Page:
Every band has a dud record in their back catalogue – they’re only human after all. But sometimes, superstar bands make the sort of terrible albums that clog up the drains for years afterwards, leaving an unwelcome stench on an otherwise pristine back catalogue and besmirching their good names. These are the worst offenders. Warning: earplugs may be required.
AC/DC – Fly On The Wall (1985)
On Back In Black AC/DC got everything right. But just five years later, with Fly On The Wall, they got everything wrong – horribly so. For 1983’s Flick Of The Switch, the band had taken the DIY route, and it worked. With its stripped-down, bone-dry sound and some meaty material, it’s their most underrated record. But with Fly On The Wall they lost the plot. As co-producers, Malcolm and Angus Young somehow made AC/DC sound like a tribute act on a bad night, and as writers all they could muster was one half-decent song, Shake Your Foundations. All told, a disaster.
Gene Simmons – Asshole (2004)
You’d have thought the God Of Thunder would have learned a lesson from the reaction to Kiss’ four-solo-albums-in-one-day stunt back in 1978. But no – 26 years after that debacle, Uncle Gene returned with a belated follow-up that made his original effort sound like a masterpiece. The way-too-knowingly titled Asshole was an aging rock star’s predictably doomed attempt to get down with The Kids which reached a nadir just two songs in, with a fist-gnawingly bad version of The Prodigy’s Firestarter. Please, Gene – never, ever make another solo album.
Black Sabbath – Forbidden (1995)
When Tony Iommi calls Forbidden “a total shambles”, he’s being too kind. This is by far the worst album Sabbath ever made. It was recorded with the same line-up that had made their previous album, Tyr: Iommi, singer Tony Martin, bassist Neil Murray and drummer Cozy Powell. But there were two new faces. The album’s producer was Ernie C, guitarist for rap-metal band Body Count. His tin-pot production made Sabbath sound like a pub band. And when Body Count’s leader Ice-T rapped on The Illusion Of Power, the whiff of desperation hung heavy in the air. A low-point for this great band.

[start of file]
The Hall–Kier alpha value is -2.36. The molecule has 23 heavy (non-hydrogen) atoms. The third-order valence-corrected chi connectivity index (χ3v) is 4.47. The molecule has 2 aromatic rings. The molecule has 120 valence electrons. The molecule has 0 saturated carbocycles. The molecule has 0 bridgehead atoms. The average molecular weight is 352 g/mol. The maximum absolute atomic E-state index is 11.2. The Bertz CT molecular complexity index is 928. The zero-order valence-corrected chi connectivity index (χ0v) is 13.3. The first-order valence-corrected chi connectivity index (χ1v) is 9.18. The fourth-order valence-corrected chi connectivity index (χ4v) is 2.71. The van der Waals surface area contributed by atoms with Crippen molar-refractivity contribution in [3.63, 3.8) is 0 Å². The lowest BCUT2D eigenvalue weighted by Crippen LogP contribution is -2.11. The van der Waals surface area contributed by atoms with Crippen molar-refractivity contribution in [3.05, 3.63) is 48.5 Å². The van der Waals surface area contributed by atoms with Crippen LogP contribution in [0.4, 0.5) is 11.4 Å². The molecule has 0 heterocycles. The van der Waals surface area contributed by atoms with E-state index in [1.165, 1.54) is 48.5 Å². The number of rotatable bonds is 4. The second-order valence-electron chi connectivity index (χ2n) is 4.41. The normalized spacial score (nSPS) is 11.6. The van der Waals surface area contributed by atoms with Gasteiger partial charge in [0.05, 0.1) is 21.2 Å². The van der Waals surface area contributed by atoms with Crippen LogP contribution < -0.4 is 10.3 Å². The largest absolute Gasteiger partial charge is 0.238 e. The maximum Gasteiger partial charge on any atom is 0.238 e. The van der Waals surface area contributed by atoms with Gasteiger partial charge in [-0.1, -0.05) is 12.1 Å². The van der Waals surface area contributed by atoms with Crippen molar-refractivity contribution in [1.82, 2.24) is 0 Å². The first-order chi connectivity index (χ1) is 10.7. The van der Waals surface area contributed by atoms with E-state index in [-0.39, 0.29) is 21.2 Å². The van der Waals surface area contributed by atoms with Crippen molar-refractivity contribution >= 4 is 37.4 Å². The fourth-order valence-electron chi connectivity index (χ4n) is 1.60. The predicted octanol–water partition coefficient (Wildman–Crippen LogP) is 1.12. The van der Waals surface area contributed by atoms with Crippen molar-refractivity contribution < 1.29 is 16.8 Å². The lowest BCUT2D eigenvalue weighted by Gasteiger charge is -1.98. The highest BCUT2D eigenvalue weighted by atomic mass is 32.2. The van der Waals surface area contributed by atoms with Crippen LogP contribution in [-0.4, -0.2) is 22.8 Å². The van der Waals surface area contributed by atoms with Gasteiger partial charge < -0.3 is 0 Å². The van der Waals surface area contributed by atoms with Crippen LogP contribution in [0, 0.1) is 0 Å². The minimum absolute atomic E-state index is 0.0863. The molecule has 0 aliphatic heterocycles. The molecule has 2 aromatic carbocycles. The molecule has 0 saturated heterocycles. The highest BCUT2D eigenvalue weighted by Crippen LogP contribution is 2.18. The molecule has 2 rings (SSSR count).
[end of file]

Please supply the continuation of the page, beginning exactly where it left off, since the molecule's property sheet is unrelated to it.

Michael Bolton – Soul Provider (1989)
Bolton was the reigning king of AOR until this mawkish travesty of a record ruined everything. The aural equivalent of a Japanese rice cake, Soul Provider was so bland and watery it makes Adele sound like Cannibal Corpse – to say his version of Georgia On My Mind is uninteresting would be to lavish it with undue praise. Annoyingly, lead track How I Am Supposed To Live Without You helped Soul Provider sell 12.5 million copies worldwide. How did that happen?!
Bob Dylan & The Grateful Dead – Dylan And The Dead (1989)
On paper it should have been gold. In reality this mishmash of recordings from their joint tour together in 1987 pleased neither Dylan fans nor Dead fans. Indeed it’s saddening to think that these deadening versions of seven Dylan tunes (from 1965’s Queen Jane Approximately to 1979’s Slow Train) were apparently the choice selections from the dozens of hours of live tapes they compiled. It’s even worse when one considers how many truly brilliant live Dead albums there have been, as well as several excellent Dylan live ones. If you like train wrecks, this is for you.
Mötley Crüe - Generation Swine (1997)
The Crüe’s last album of the 1990s was almost comically bad. During the making of it John Corabi was dumped and Vince Neil persuaded to rejoin the band, but was result the classic Crüe comeback fans hoped for? No it wasn’t. In fact it couldn’t have been further from that. Instead, Generation Swine was a piss-poor alternative rock record that died on its arse. From the Marilyn Manson pastiche of Find Myself to the fake-punk title track, the Crüe sounded hopelessly out of touch. The only decent song, Afraid, comes on like a post-grunge Cheap Trick. The worst, Brandon, is a sappy orchestral ballad written and sung by Tommy Lee. Vince Neil called the album “terrible”. He was right.
Def Leppard – X (2002)
When going grunge on Slang didn’t work, and an attempt to recapture former glories with Euphoria failed, Leppard decided to kickstart a new millennium as the world’s oldest boy band, and made an album with people who wrote songs for Backstreet Boys, Britney and Westlife. The result was an utter shambles that managed to be both turgid and lightweight. Not so much X as X-crement.
Scott Weiland – The Most Wonderful Time Of The Year (2011)
We don’t mean to speak ill of the dead, but what was Scott Weiland on when he made this unironic Christmas album? Or perhaps it was the fact that he wasn’t on anything. Either way, the sound of one of the great rock stars of the 90s crooning his way through syrupy versions of White Christmas and Winter Wonderland was more undignified than any manner of drug busts.